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Comment Re:He only took away the sit-down money (Score 1) 344

You're right, very early on the climate was very pro-nuclear, and I should have said 30-40 years instead of 50. But when it swung the other way, it swung HARD - my statement wasn't hyperbole, most plants in that period were literally stalled out of existence by anti-nuclear groups.

I wasn't saying that there are no real concerns for safety or non-proliferation or waste disposal - I'm saying that they were so overblown by the environmentalist fringe that the projects were stopped completely due to legal hassles, and that is true.

Constantly changing regulations had something to do with it, too - these things take 10+ years to build even without opposition stall tactics, and by that time the regulations would be so completely different that the plant would require several years of modifications to be brought online. Regulations have stabilized somewhat since then, which makes building new plants or finishing abandoned ones a much more attractive prospect.

Comment Re:He only took away the sit-down money (Score 3, Insightful) 344

"Succeed on its own merits..." Boy, that's a laugh.

The US nuclear industry has lagged behind because for the past 50 years, the regulatory and political environment allowed anti-nuclear activists to delay the completion of plants indefinitely. You can't make a profit from a power plant without actually producing power; the anti-nuclear groups simply stalled the completion of plants until the companies gave up on the existing projects and walked away. Nobody tried to start new projects because they weren't willing to risk $10 billion on what might amount to a really ugly paperweight.

The nuclear industry never had a chance to succeed on its own merits. If they halted after they lost the taxpayer handout, it was because that was the only thing left letting them make a profit.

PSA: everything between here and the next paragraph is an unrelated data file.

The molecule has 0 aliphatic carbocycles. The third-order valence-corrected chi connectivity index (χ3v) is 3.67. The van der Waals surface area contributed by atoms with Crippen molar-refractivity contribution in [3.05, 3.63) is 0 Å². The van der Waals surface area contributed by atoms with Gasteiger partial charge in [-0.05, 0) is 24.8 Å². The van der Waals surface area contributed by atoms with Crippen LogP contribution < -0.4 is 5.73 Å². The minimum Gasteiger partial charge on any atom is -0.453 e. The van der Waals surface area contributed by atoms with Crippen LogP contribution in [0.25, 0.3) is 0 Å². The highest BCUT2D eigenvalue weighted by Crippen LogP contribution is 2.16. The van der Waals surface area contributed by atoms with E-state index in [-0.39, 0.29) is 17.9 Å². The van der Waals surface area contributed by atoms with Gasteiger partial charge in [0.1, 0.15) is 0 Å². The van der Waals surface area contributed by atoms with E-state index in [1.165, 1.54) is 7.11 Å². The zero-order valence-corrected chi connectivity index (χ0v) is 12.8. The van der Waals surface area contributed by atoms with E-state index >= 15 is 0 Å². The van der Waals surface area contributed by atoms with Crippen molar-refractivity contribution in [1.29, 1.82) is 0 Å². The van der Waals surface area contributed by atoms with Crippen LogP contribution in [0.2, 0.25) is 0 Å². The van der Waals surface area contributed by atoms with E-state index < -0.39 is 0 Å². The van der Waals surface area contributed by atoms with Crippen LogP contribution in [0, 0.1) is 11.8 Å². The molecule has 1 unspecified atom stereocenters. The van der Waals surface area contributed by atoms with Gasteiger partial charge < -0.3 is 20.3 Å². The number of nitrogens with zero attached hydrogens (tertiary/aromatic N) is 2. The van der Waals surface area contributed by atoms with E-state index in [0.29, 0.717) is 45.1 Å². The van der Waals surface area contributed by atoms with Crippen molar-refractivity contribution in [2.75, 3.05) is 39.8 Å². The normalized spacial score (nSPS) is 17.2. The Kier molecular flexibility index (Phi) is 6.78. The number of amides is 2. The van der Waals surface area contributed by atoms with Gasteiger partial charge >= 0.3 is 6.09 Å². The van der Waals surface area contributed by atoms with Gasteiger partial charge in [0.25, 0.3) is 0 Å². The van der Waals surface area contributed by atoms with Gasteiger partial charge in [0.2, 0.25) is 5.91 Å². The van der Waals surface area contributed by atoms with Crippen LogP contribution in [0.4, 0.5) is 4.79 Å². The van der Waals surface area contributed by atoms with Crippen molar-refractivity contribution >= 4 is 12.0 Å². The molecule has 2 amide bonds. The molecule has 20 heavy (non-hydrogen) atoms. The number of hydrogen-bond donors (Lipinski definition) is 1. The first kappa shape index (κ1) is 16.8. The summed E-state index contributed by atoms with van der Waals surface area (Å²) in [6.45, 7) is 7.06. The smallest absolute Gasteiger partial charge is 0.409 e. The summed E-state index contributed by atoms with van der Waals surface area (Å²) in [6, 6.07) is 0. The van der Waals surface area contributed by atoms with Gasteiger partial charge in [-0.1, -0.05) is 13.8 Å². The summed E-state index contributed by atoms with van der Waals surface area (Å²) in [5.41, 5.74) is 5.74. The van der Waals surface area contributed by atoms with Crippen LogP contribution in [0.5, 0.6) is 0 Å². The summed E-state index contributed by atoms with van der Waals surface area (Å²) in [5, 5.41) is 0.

Comment Re:health insurance is like auto insurance now (Score 1) 2424

They had in mind a country where everyone is free, not equal. There's a difference.

That depends on how you define "equal." You're right, the founding fathers didn't want equality of outcome. But they DID want equality of opportunity - which is a necessary component of true freedom.

Healthcare, internet, and basic food and shelter fall under the former, not the latter. You can't work your way out of poverty or reach your full potential if you're dying of cancer, or unable to pay your medical bills, or unable to feed yourself and your family; and without decent internet access your education and available opportunities both suffer, especially when you consider the impact on nearby business.

In today's society, a man who needs health coverage and can't get it is a man that's being denied the American dream. I can't believe that the founding fathers wouldn't have something to say about that.

Comment Talk to the engineering students. (Score 1) 835

I'm in the CE program at the University of Michigan, and our engineering department is huge on Linux. All Windows PC's in the engineering computer labs dual-boot into Red Hat. All the programming courses use the GNU compiler package as the reference compiler. Most of the software the engineering classes use is Linux-based - they even provide a VNC client so you can do your work without a Linux computer or having to go to the lab. (As an aside - most of the engineering labs also have some Macs, and a few have Solaris machines for certain special-purpose software.) The department is structured so that it's essentially impossible to graduate without being semi-competent in Linux.

The LS&A college (Literature, Sciences, and the Arts - the "standard" college that most people apply to) has its own separate IT department, and they're much more Windows and Mac-oriented (very Mac-heavy in the math department for some reason). Even they support Linux, though - I've run a dual-boot on my dorm computer for awhile now, and I've never had any problems using Linux to access University resources. It's not really used as a teaching platform for them as far as I know, and I'm sure a lot of the general tour guides would have no idea what to tell you if you asked, but most of the ones doing the North Campus tours (i.e. the engineers) probably know more about Linux than you, me, or your daughter.

I don't know what your daughter is intending to study, but I would imagine a lot of schools delineate things the same way - Windows for the regular school, Linux for the engineers. If Linux use is a big deal I recommend you talk to the engineering department to get some straight answers. And if that's the platform she's most comfortable working with, I recommend looking toward an engineering major as well.

Also, Go Blue. (obligatory)

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